The first stop loss is placed right underneath the low of the bullish candlestick(or the short end of the candlestick), as indicated by the number one label. The second stop loss is placed at the long end , or low of the red bearish candlestick as indicated by the number 2 label. As I said earlier, placing a stop loss at either the bearish end or bullish end will save you from incurring huge losses.
If you’re a bit dodgy on your candlestick patterns, go to my post on You Need To Know Ten Of These Candlestick Patterns
Follow The Dominant Trend
If you want to beat the bear trap,follow the dominant trend-in this case the downtrend. If the breakout at the support level is not in the direction of the downtrend,it can only mean one thing -BEAR TRAP! And you know very well that the smart bulls will be only too glad to push the price up and head for the hills, and leave the naive bears licking their wounds. In case you’ve forgotten what a downtrend looks like,take a look
As you can see the breakout is in the direction of the downtrend.It has not taken any detours as you saw with the bear trap. If this scenario doesnt unfold on your screen, don’t bother entering a trade. If you do,you’d live to regret it.
If you’re still not sure of your trend trading, refer to my Trade Trends With Price Action Analysis Post
Trade Retracement Instead of Breakout
Sometimes it makes sense to trade the retracement instead of the breakout at the support level. Some of you are probably wondering “What is a retracement?”Well, a retracement is a temporary reversal of a currency pair against a dominant trend. So instead of taking the risk of being bear trapped, how about allowing the breakout to happen?And then once the price moves down,with downtrend still intact, wait for price to drop a bit and then you make your sale. Let’s see an example of retracement in action.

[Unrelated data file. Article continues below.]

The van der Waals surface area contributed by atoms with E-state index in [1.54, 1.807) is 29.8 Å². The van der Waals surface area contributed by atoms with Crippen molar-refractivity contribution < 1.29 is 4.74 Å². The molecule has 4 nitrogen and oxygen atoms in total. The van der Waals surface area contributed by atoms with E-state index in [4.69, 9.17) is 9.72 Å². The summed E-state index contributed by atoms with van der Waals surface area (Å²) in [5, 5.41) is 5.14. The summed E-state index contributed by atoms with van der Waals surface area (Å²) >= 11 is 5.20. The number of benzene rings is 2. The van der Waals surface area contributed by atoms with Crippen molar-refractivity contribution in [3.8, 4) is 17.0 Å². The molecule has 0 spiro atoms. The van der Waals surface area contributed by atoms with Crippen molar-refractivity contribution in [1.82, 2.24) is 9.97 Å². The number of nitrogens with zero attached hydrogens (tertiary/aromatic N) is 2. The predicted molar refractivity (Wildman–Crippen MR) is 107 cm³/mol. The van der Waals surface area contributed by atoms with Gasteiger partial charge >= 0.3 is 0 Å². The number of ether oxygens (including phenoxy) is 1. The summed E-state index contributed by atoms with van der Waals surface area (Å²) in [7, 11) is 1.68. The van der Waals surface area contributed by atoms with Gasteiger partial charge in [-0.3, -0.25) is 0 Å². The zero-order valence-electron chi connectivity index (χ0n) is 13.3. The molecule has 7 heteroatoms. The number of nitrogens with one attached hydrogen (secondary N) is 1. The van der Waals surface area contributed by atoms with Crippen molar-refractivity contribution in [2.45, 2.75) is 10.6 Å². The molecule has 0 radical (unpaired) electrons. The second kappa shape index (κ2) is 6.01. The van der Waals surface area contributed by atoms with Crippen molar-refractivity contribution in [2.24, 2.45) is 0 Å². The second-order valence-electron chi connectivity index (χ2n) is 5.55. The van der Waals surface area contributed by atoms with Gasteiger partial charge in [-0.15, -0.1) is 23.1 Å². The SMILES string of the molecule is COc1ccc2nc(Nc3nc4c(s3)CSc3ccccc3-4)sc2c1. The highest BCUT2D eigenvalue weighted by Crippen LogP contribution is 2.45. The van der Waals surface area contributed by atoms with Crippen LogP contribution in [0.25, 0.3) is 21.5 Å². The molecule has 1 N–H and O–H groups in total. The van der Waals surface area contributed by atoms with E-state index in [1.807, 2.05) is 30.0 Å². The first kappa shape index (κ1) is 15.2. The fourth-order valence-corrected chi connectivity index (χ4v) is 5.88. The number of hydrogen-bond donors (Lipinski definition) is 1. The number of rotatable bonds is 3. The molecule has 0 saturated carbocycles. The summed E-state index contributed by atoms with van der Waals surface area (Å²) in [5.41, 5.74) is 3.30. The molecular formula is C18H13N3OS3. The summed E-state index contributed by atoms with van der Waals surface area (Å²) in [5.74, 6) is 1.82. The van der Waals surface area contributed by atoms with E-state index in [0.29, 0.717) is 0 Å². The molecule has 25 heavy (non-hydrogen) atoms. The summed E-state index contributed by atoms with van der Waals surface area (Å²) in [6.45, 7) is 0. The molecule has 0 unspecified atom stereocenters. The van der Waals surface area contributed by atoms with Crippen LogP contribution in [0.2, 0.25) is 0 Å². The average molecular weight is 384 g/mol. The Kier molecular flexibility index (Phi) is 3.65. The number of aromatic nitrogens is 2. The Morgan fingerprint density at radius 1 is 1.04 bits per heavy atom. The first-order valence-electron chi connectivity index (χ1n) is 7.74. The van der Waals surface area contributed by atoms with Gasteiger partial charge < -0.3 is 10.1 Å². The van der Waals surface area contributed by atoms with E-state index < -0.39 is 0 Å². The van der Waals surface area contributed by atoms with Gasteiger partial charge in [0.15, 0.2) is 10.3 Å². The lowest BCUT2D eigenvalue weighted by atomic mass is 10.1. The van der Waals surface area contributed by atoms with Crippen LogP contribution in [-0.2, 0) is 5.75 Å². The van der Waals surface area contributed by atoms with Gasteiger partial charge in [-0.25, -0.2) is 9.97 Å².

As you can see from the GBP/USD graphic, the downtrend is heading towards the support level, which is indicated by the green line. Don’t trade the initial breakout, but watch the price drop and then trade the retracement.
Keep Your Eyes Closely On Two Candlesticks After Breakout.
Keep your eyes closely on two particular candlesticks after the initial downtrend break. Why?Because two things hit these two candlesticks -Loss of momentum and bullish reversal. If these two conditions exist, scream BEAR TRAP! You may also want to start heading for the hills with your profits or put a stop loss to save potential blushes. Let’s take a look at the first graphic again.
As you can see from the graphic, the bear trap has triggered a major bullish reversal after the initial breakout.The naive bears were made to believe they were going to cash in massively, only for the smart bulls to drive the price up and head for the hills. These bears will be seriously hurting.
How To Trade Bear Trap
If you want to put your neck on the line to trade the dreaded bear trap, here are a few ground rules you need to keep in mind.
- Wait for the bear chart pattern to form, and then wait for the bullish signal to form.
- Buy a stop pending order at least two pips above the high of the bullish stick.
- Place your stop loss at least 2 pips below the low of the bullish candlestick. Or place it 2 pips below the low of the bear trap candlestick.
- If you want to make a profit, aim for a risk:reward of 1:3 minimum . Or use the previous swing trade high as your “take profit target”
This EUR/JPY graphic illustrates the bear trap trade. Notice the stop loss 1 below the bullish and the stop loss numbered below the candlestick with the thin end. Of course you see where to take your profit. Don’t get too greedy.
That’s as wrap for “Let’s Trade The Bear Trap.” Just like the bull trap, the bear trap creates the impression of a major trend only to create a huge reversal, leaving naive bears holding the bag. Hopefully none of you will suffer the same fate when you come face with the bear trap this week.
Til next time take care.